No New Transmission Means Little Renewable Energy

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I’m a fan of investing in electricity transmission, both because the grid in the US is in a sad state of repair, and because considerable expansions to the grid will be needed to take large scale renewable energy (especially concentrating solar and wind) from the lightly inhabited areas with renewable energy resources to population and demand centers.

Unfortunately, the need  for new transmission can put renewable energy advocates at odds with more traditional environmentalists, who are concerned about the local damage to views and habitat caused by new transmission lines.  Cases in point are opposition which looks like it will prevent a proposed new line in West Virginia, and opposition to the "Green Path" transmission line which was proposed to allow geothermal, solar, and wind development in the Salton Sea area of Southern California.

If new transmission is not built, we won’t be able to wean ourselves from fossil fuels quickly, and the global effects of climate change will cause more disruption to ecosystems than any number of transmission towers would.

Investors Take Note

No matter where you stand in the debate, the issue is a serious one for Renewable Energy and Transmission investors.  If the lines don’t get built, neither will the clean energy generation.  For transmission investors, opposition to new lines means that the US grid will have to make current rights of way work harder and transmit more electricity, since fewer new lines will be built than if there were no opposition to new transmission.

Transmission investors concerned about NIMBY opposition should tilt their portfolios more towards technologies that allow for line upgrades than towards builders of new lines.  This can be by either upgrading the existing lines with higher capacity technology, or by managing the grid better.  

I can think of three companies which might be insulated from a lack of new rights-of-way, because they have technology for upgrading the existing grid.  First, there is Composite Technology Corp., which was my #4 Speculative pick for 2008. In that article I describe Composite Technology’s (OTC BB:CPTC) ACCC cable which can be used to replace conventional conductors to upgrade power lines without the need to make any alterations to the towers.  This can lead to as much as a doubling of the capacity of an existing transmission corridor at very low cost to the transmission owner.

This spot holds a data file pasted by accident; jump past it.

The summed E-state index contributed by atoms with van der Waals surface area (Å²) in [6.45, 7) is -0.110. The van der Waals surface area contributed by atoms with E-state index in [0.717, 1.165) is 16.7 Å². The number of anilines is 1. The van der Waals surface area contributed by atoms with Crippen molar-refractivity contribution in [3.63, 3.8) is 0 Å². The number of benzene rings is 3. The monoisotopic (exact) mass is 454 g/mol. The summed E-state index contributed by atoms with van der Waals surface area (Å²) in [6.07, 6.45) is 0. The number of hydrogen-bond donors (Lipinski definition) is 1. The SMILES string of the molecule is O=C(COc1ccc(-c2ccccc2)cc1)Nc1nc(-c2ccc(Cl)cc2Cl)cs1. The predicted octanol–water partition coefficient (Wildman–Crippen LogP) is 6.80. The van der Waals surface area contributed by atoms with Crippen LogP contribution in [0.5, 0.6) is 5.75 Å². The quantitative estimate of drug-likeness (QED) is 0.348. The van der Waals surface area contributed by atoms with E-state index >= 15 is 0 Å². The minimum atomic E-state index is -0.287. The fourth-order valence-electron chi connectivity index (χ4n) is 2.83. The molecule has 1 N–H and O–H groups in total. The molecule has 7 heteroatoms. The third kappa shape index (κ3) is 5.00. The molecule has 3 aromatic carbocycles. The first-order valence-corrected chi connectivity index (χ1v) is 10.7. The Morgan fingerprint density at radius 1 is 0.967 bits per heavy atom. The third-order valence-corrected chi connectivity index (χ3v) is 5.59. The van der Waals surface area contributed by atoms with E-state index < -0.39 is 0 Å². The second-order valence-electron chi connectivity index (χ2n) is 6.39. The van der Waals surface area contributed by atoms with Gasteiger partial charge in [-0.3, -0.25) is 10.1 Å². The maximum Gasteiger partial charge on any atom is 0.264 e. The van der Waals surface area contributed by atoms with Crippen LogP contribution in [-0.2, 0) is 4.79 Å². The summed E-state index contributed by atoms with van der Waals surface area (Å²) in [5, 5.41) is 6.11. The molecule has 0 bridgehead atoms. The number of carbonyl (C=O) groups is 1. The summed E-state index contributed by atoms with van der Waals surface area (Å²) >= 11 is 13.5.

For larger scale upgrades needed for very long distance transmission, as well as for new long distance transmission lines, the technology of choice is likely to be High Voltage DC Transmission (HVDC). The top suppliers of  HVDC technology are The ABB Group (NYSE:ABB), and Siemens (NYSE:SI). See this article about ABB’s HVDC technology for more information.

I’m looking for more ideas in this area.  I love the desert, and don’t want to see any more new transmission towers than absolutely necessary.  On the other hand, I don’t want to see more and more of our land turned into desert because of Climate Change.

DISCLOSURE: Tom Konrad  and/or his clients have long positions in ABB, SI, and CPTC.

DISCLAIMER: The information and trades provided here are for informational purposes only and are not a solicitation to buy or sell any of these securities. Investing involves substantial risk and you should evaluate your own risk levels before you make any investment. Past results are not an indication of future performance. Please take the time to read the full disclaimer here.



  1. Most of what I’ve been reading about tomorrow’s transmission talks about a new grid using high density direct current lines (HDVC).
    HVDC cables can carry more power for the same thickness of cable compared with AC lines. Modern HVDC cables can keep energy losses down to around 3% per 1,000km and can also be used to synchronize AC produced by renewable energy sources.
    All of which means that DC lines become economically superior to AC if you’re moving power more than 500 miles.
    DC lines have other advantages: they can help avoid the loop flow problems that affect AC lines, and they can be sited along railroad right-of-ways (AC lines cause induced currents if you put them near a long conductor like a railroad track).
    That could be important in the U.S. with its myriad NIMBY issues and concerns.

  2. I agree, Kevin. I wrote about HVDC in my article about ABB Group.
    The one downside of HVDC is that it’s hard to take power on and off, so they do not necessarily make a good choice for feeders to gather wind energy.


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